This article lists some key features and advantages.
CLASSIFICATION / PRINCIPLE
Within the classification scheme of pumps (Figure 1), SenseCore is a reciprocating- type positive displacement pump. Specifically, it is a piston pump (as well known in pharmaceutical filling technology) with a ring shaped piston area.
The rotating piston, together with an injection moulded valve structure, mechanically drives intake and outlet valves and additionally generates the correct pumping stroke derived from the primary rotation.
The design is flexible and can operate bidirectionally by defining the pump direction just by selecting the appropriate sense of rotation of its pump drive.
As is typical of piston pumps, each pumping cycle:
- generates a good suction pressure
- intakes a well-defined volume of drug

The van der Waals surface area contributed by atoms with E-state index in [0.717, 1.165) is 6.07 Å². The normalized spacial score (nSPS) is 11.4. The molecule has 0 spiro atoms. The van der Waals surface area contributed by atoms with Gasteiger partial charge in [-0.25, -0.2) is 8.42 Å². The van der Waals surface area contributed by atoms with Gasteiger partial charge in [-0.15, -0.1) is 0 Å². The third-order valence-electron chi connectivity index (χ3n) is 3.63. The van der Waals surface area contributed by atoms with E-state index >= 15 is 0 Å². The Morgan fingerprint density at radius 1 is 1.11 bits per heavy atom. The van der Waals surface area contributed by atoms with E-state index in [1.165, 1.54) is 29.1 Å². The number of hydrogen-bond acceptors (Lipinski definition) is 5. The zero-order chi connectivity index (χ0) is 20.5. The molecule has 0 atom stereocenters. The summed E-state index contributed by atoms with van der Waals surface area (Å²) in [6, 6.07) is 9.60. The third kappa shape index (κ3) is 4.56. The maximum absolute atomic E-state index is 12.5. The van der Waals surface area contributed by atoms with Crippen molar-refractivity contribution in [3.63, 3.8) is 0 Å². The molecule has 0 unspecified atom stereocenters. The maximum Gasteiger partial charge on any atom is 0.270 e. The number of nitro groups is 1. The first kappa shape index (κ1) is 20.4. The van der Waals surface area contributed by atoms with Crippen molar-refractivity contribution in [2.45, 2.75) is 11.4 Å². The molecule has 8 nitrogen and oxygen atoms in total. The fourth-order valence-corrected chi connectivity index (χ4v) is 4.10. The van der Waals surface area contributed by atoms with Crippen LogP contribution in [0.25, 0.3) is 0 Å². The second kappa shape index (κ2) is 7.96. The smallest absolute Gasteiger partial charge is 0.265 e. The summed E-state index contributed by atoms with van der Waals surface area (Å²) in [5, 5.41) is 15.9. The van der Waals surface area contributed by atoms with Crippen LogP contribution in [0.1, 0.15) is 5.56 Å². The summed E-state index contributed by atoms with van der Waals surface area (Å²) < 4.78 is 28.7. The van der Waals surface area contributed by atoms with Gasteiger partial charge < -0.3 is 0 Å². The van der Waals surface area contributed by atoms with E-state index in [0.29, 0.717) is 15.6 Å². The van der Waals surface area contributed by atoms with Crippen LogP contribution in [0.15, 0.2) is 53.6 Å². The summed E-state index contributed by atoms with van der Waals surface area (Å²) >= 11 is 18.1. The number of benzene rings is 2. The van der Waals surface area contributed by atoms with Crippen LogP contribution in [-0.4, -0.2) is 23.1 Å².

- accurately delivers a nominal pump volume at a defined delivery pressure and time.
The nominal delivery volume can easily be designed to the required optimum delivery volume per stroke, typically ranging (but not limited to) from less than 1 μL to 25 μL per cycle. Taking advantage of the active piston area being a ring, the delivery volume is defined by the ratio of the two diameters of the stepped piston (Figure 2). Even at very small delivery increments, the parts allow for tight tolerances as well as a very robust product.
The two pump elements – the pump housing and the shaft (piston) – can be chosen from a variety of materials. For the housing, all suitable outer-shell materials can be chosen as long as they allow adherence of the inner soft component, which is injection-moulded into the shell using a two-shot moulding concept.
For the inner soft component (forming the valve structure) typically thermoplastic elastomers (TPE) are used, allowing for low cost, while also liquid silicone rubber (LSR) is available and can be used.